Diagnosis of Non-Compaction Cardiomyopathy

  • Cardiac imaging (eg, echocardiography, magnetic resonance imaging with late gadolinium enhancement)

  • Genetic testing

  • Screening of first-degree relatives

Diagnosis of non-compaction cardiomyopathy is suspected in patients with manifestations of arrhythmias or conduction disorders in whom standard evaluation (eg, echocardiography) discloses ventricular wall abnormalities including hypertrophy, distinct layers, and deep trabeculae. However, it is frequently difficult to distinguish the findings in non-compaction cardiomyopathy from normal variations, particularly in patients with physiological or pathological left ventricular hypertrophy. Cardiac MRI with late gadolinium enhancement may be helpful.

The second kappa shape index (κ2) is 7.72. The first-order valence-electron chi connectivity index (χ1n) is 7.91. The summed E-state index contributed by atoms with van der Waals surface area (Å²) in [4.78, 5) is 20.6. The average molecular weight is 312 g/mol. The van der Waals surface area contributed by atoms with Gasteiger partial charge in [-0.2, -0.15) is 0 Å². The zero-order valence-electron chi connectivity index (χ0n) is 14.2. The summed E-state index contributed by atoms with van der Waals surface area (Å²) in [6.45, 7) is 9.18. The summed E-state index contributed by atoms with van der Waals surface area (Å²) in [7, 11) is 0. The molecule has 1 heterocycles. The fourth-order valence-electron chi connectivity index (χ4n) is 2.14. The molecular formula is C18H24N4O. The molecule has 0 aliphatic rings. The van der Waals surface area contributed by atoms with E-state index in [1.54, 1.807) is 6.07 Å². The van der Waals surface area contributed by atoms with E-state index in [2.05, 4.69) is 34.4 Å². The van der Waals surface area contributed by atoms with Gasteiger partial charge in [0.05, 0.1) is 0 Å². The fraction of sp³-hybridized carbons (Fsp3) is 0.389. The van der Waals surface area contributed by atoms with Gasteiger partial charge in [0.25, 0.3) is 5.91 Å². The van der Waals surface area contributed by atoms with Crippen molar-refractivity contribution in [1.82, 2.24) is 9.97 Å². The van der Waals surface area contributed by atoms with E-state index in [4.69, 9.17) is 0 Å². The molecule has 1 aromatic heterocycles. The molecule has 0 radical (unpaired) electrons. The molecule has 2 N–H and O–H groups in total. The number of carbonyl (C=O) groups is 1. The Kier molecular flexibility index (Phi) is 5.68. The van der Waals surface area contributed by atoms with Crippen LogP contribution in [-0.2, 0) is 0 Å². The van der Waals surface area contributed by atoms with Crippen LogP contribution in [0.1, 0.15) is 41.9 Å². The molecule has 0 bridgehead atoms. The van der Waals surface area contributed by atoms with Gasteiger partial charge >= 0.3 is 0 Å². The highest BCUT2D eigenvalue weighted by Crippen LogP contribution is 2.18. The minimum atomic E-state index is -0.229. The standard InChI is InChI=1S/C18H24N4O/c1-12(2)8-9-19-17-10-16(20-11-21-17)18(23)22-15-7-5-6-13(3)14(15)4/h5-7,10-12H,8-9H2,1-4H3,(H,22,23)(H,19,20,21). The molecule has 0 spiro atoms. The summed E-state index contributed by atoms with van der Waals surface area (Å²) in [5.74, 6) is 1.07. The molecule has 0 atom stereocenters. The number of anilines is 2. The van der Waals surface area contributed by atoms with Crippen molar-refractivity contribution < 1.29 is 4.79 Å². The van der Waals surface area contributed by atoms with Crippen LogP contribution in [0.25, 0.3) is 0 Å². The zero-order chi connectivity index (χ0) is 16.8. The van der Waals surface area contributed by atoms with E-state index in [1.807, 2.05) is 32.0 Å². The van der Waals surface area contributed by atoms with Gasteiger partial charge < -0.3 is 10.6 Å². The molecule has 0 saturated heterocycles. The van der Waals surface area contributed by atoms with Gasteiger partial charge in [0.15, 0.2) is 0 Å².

Each imaging technique uses measurement cutoff criteria to enhance discrimination. Several different consensus criteria (eg, Jenni, Chin— 1 Diagnosis reference Non-compaction cardiomyopathy is a congenital disorder of the myocardium causing cardiomyopathy, a variety of arrhythmias, conduction disorders, and increased risk of sudden death. Diagnosis... read more ) have been developed to facilitate diagnosis. Patients with significant levels of myocardial fibrosis have a worse prognosis.

ECG and ambulatory cardiac rhythm monitoring are done to assess current rhythm status and are repeated annually to guide antiarrhythmic drug or device therapies.

Patients with findings suggestive of the disorder should have genetic testing.